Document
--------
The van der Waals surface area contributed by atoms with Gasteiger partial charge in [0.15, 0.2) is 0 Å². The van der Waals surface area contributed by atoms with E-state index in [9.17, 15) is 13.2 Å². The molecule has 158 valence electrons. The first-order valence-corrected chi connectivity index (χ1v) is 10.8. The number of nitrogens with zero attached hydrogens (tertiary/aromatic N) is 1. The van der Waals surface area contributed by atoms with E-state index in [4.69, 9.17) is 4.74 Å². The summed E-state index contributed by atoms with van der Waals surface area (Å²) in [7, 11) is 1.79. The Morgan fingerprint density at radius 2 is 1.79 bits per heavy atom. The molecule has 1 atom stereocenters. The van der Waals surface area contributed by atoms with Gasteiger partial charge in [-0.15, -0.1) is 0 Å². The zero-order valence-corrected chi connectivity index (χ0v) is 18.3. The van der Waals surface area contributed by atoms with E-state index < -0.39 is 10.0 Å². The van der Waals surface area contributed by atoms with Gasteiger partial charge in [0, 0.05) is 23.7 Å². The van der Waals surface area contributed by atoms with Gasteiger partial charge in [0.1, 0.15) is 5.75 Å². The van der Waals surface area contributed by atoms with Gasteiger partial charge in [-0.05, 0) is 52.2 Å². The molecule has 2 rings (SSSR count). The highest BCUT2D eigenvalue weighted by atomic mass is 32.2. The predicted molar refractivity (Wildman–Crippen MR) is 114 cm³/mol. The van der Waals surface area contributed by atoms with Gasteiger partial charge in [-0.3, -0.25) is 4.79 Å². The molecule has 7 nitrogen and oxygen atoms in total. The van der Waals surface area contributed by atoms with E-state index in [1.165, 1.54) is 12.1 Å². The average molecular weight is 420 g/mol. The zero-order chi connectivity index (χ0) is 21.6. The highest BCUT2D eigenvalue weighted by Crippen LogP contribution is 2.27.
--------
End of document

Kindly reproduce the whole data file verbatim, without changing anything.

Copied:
The van der Waals surface area contributed by atoms with Gasteiger partial charge in [0.15, 0.2) is 0 Å². The van der Waals surface area contributed by atoms with E-state index in [9.17, 15) is 13.2 Å². The molecule has 158 valence electrons. The first-order valence-corrected chi connectivity index (χ1v) is 10.8. The number of nitrogens with zero attached hydrogens (tertiary/aromatic N) is 1. The van der Waals surface area contributed by atoms with E-state index in [4.69, 9.17) is 4.74 Å². The summed E-state index contributed by atoms with van der Waals surface area (Å²) in [7, 11) is 1.79. The Morgan fingerprint density at radius 2 is 1.79 bits per heavy atom. The molecule has 1 atom stereocenters. The van der Waals surface area contributed by atoms with Gasteiger partial charge in [-0.15, -0.1) is 0 Å². The zero-order valence-corrected chi connectivity index (χ0v) is 18.3. The van der Waals surface area contributed by atoms with E-state index < -0.39 is 10.0 Å². The van der Waals surface area contributed by atoms with Gasteiger partial charge in [0, 0.05) is 23.7 Å². The van der Waals surface area contributed by atoms with Gasteiger partial charge in [0.1, 0.15) is 5.75 Å². The van der Waals surface area contributed by atoms with Gasteiger partial charge in [-0.05, 0) is 52.2 Å². The molecule has 2 rings (SSSR count). The highest BCUT2D eigenvalue weighted by atomic mass is 32.2. The predicted molar refractivity (Wildman–Crippen MR) is 114 cm³/mol. The van der Waals surface area contributed by atoms with Gasteiger partial charge in [-0.3, -0.25) is 4.79 Å². The molecule has 7 nitrogen and oxygen atoms in total. The van der Waals surface area contributed by atoms with E-state index in [1.165, 1.54) is 12.1 Å². The average molecular weight is 420 g/mol. The zero-order chi connectivity index (χ0) is 21.6. The highest BCUT2D eigenvalue weighted by Crippen LogP contribution is 2.27.